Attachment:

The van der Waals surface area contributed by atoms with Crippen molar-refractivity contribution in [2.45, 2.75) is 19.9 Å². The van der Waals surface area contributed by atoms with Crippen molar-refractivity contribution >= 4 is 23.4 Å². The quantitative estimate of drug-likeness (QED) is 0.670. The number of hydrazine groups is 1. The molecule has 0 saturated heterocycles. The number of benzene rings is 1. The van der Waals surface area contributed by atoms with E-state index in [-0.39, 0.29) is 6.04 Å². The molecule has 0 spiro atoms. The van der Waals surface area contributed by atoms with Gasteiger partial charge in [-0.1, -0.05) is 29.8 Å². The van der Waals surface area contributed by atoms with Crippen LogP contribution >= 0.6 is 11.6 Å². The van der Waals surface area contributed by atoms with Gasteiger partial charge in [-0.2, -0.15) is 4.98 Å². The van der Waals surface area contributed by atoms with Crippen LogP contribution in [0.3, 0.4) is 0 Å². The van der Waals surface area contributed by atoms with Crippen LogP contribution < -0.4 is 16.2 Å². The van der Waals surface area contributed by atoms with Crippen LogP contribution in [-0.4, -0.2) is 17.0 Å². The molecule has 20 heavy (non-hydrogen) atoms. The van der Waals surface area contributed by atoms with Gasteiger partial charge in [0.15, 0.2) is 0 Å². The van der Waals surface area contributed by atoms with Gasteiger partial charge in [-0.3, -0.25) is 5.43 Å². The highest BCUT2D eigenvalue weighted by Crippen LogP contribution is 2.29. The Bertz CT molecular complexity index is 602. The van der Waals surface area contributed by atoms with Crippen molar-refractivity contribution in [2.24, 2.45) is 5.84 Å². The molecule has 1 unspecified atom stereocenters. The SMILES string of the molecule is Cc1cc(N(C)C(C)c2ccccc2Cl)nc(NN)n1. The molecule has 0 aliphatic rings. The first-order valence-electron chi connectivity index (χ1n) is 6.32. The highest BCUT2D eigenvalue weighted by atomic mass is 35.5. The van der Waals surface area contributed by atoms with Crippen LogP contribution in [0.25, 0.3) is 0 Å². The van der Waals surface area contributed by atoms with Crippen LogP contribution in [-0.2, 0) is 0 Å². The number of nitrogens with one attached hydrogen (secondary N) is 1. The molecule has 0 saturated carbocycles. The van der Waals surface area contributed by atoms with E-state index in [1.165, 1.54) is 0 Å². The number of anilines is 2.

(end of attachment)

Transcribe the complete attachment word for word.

The van der Waals surface area contributed by atoms with Crippen molar-refractivity contribution in [2.45, 2.75) is 19.9 Å². The van der Waals surface area contributed by atoms with Crippen molar-refractivity contribution >= 4 is 23.4 Å². The quantitative estimate of drug-likeness (QED) is 0.670. The number of hydrazine groups is 1. The molecule has 0 saturated heterocycles. The number of benzene rings is 1. The van der Waals surface area contributed by atoms with E-state index in [-0.39, 0.29) is 6.04 Å². The molecule has 0 spiro atoms. The van der Waals surface area contributed by atoms with Gasteiger partial charge in [-0.1, -0.05) is 29.8 Å². The van der Waals surface area contributed by atoms with Crippen LogP contribution >= 0.6 is 11.6 Å². The van der Waals surface area contributed by atoms with Gasteiger partial charge in [-0.2, -0.15) is 4.98 Å². The van der Waals surface area contributed by atoms with Crippen LogP contribution in [0.3, 0.4) is 0 Å². The van der Waals surface area contributed by atoms with Crippen LogP contribution < -0.4 is 16.2 Å². The van der Waals surface area contributed by atoms with Crippen LogP contribution in [-0.4, -0.2) is 17.0 Å². The molecule has 20 heavy (non-hydrogen) atoms. The van der Waals surface area contributed by atoms with Gasteiger partial charge in [0.15, 0.2) is 0 Å². The van der Waals surface area contributed by atoms with Gasteiger partial charge in [-0.3, -0.25) is 5.43 Å². The highest BCUT2D eigenvalue weighted by Crippen LogP contribution is 2.29. The Bertz CT molecular complexity index is 602. The van der Waals surface area contributed by atoms with Crippen molar-refractivity contribution in [2.24, 2.45) is 5.84 Å². The molecule has 1 unspecified atom stereocenters. The SMILES string of the molecule is Cc1cc(N(C)C(C)c2ccccc2Cl)nc(NN)n1. The molecule has 0 aliphatic rings. The first-order valence-electron chi connectivity index (χ1n) is 6.32. The highest BCUT2D eigenvalue weighted by atomic mass is 35.5. The van der Waals surface area contributed by atoms with Crippen LogP contribution in [0.25, 0.3) is 0 Å². The van der Waals surface area contributed by atoms with Crippen LogP contribution in [-0.2, 0) is 0 Å². The number of nitrogens with one attached hydrogen (secondary N) is 1. The molecule has 0 saturated carbocycles. The van der Waals surface area contributed by atoms with E-state index in [1.165, 1.54) is 0 Å². The number of anilines is 2.